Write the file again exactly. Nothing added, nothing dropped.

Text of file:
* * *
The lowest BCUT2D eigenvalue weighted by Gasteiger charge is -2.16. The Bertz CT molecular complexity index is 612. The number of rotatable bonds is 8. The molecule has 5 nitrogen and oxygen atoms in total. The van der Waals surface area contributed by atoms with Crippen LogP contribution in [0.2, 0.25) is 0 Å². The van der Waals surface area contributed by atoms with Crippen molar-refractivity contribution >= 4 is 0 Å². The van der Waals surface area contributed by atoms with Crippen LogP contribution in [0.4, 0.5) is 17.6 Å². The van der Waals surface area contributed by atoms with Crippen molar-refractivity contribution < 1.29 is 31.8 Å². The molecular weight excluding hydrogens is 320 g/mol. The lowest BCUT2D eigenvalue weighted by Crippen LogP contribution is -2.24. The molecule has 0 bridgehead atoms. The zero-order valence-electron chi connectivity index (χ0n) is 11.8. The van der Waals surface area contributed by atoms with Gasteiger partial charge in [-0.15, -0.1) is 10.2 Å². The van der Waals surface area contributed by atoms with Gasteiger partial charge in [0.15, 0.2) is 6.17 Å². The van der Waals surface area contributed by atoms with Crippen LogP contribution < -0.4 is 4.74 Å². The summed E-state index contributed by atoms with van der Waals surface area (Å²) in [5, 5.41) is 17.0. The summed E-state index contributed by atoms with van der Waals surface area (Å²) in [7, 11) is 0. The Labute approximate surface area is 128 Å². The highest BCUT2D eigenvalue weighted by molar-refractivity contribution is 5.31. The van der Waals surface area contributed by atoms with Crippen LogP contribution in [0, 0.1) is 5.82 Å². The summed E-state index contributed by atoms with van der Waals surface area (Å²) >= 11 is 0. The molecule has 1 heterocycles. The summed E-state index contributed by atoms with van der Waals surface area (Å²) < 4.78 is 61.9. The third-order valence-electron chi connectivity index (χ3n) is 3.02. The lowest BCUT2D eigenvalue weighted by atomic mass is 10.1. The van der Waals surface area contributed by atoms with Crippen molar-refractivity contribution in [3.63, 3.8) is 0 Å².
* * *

The lowest BCUT2D eigenvalue weighted by Gasteiger charge is -2.16. The Bertz CT molecular complexity index is 612. The number of rotatable bonds is 8. The molecule has 5 nitrogen and oxygen atoms in total. The van der Waals surface area contributed by atoms with Crippen LogP contribution in [0.2, 0.25) is 0 Å². The van der Waals surface area contributed by atoms with Crippen molar-refractivity contribution >= 4 is 0 Å². The van der Waals surface area contributed by atoms with Crippen LogP contribution in [0.4, 0.5) is 17.6 Å². The van der Waals surface area contributed by atoms with Crippen molar-refractivity contribution < 1.29 is 31.8 Å². The molecular weight excluding hydrogens is 320 g/mol. The lowest BCUT2D eigenvalue weighted by Crippen LogP contribution is -2.24. The molecule has 0 bridgehead atoms. The zero-order valence-electron chi connectivity index (χ0n) is 11.8. The van der Waals surface area contributed by atoms with Gasteiger partial charge in [-0.15, -0.1) is 10.2 Å². The van der Waals surface area contributed by atoms with Gasteiger partial charge in [0.15, 0.2) is 6.17 Å². The van der Waals surface area contributed by atoms with Crippen LogP contribution < -0.4 is 4.74 Å². The summed E-state index contributed by atoms with van der Waals surface area (Å²) in [5, 5.41) is 17.0. The summed E-state index contributed by atoms with van der Waals surface area (Å²) in [7, 11) is 0. The Labute approximate surface area is 128 Å². The highest BCUT2D eigenvalue weighted by molar-refractivity contribution is 5.31. The van der Waals surface area contributed by atoms with Crippen LogP contribution in [0, 0.1) is 5.82 Å². The summed E-state index contributed by atoms with van der Waals surface area (Å²) >= 11 is 0. The molecule has 1 heterocycles. The summed E-state index contributed by atoms with van der Waals surface area (Å²) < 4.78 is 61.9. The third-order valence-electron chi connectivity index (χ3n) is 3.02. The lowest BCUT2D eigenvalue weighted by atomic mass is 10.1. The van der Waals surface area contributed by atoms with Crippen molar-refractivity contribution in [3.63, 3.8) is 0 Å².